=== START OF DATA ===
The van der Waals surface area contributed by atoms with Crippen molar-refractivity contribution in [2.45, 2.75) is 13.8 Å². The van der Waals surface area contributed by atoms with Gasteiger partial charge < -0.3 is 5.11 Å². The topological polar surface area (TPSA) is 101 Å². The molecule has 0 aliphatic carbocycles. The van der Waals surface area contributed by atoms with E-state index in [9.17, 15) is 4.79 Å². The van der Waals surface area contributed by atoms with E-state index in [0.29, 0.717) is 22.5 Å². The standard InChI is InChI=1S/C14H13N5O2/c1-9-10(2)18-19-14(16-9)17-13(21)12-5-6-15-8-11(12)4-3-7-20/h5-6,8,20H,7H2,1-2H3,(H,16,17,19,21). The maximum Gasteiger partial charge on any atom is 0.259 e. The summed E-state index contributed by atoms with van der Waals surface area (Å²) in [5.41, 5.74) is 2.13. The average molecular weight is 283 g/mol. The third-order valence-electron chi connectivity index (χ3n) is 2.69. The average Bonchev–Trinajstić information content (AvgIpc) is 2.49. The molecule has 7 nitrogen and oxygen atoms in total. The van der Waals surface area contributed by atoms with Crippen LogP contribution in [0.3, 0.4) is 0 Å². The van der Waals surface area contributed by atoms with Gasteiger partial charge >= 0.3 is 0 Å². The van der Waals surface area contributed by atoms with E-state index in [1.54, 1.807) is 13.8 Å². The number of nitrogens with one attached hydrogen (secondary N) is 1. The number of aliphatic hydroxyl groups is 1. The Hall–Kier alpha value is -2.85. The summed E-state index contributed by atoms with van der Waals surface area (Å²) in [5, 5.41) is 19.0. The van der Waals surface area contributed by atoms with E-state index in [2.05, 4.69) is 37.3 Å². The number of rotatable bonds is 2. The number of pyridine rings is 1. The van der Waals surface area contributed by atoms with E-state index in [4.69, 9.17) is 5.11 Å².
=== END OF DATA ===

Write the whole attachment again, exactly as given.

The van der Waals surface area contributed by atoms with Crippen molar-refractivity contribution in [2.45, 2.75) is 13.8 Å². The van der Waals surface area contributed by atoms with Gasteiger partial charge < -0.3 is 5.11 Å². The topological polar surface area (TPSA) is 101 Å². The molecule has 0 aliphatic carbocycles. The van der Waals surface area contributed by atoms with E-state index in [9.17, 15) is 4.79 Å². The van der Waals surface area contributed by atoms with E-state index in [0.29, 0.717) is 22.5 Å². The standard InChI is InChI=1S/C14H13N5O2/c1-9-10(2)18-19-14(16-9)17-13(21)12-5-6-15-8-11(12)4-3-7-20/h5-6,8,20H,7H2,1-2H3,(H,16,17,19,21). The maximum Gasteiger partial charge on any atom is 0.259 e. The summed E-state index contributed by atoms with van der Waals surface area (Å²) in [5.41, 5.74) is 2.13. The average molecular weight is 283 g/mol. The third-order valence-electron chi connectivity index (χ3n) is 2.69. The average Bonchev–Trinajstić information content (AvgIpc) is 2.49. The molecule has 7 nitrogen and oxygen atoms in total. The van der Waals surface area contributed by atoms with Crippen LogP contribution in [0.3, 0.4) is 0 Å². The van der Waals surface area contributed by atoms with Gasteiger partial charge >= 0.3 is 0 Å². The van der Waals surface area contributed by atoms with E-state index in [1.54, 1.807) is 13.8 Å². The number of nitrogens with one attached hydrogen (secondary N) is 1. The number of aliphatic hydroxyl groups is 1. The Hall–Kier alpha value is -2.85. The summed E-state index contributed by atoms with van der Waals surface area (Å²) in [5, 5.41) is 19.0. The van der Waals surface area contributed by atoms with E-state index in [2.05, 4.69) is 37.3 Å². The number of rotatable bonds is 2. The number of pyridine rings is 1. The van der Waals surface area contributed by atoms with E-state index in [4.69, 9.17) is 5.11 Å².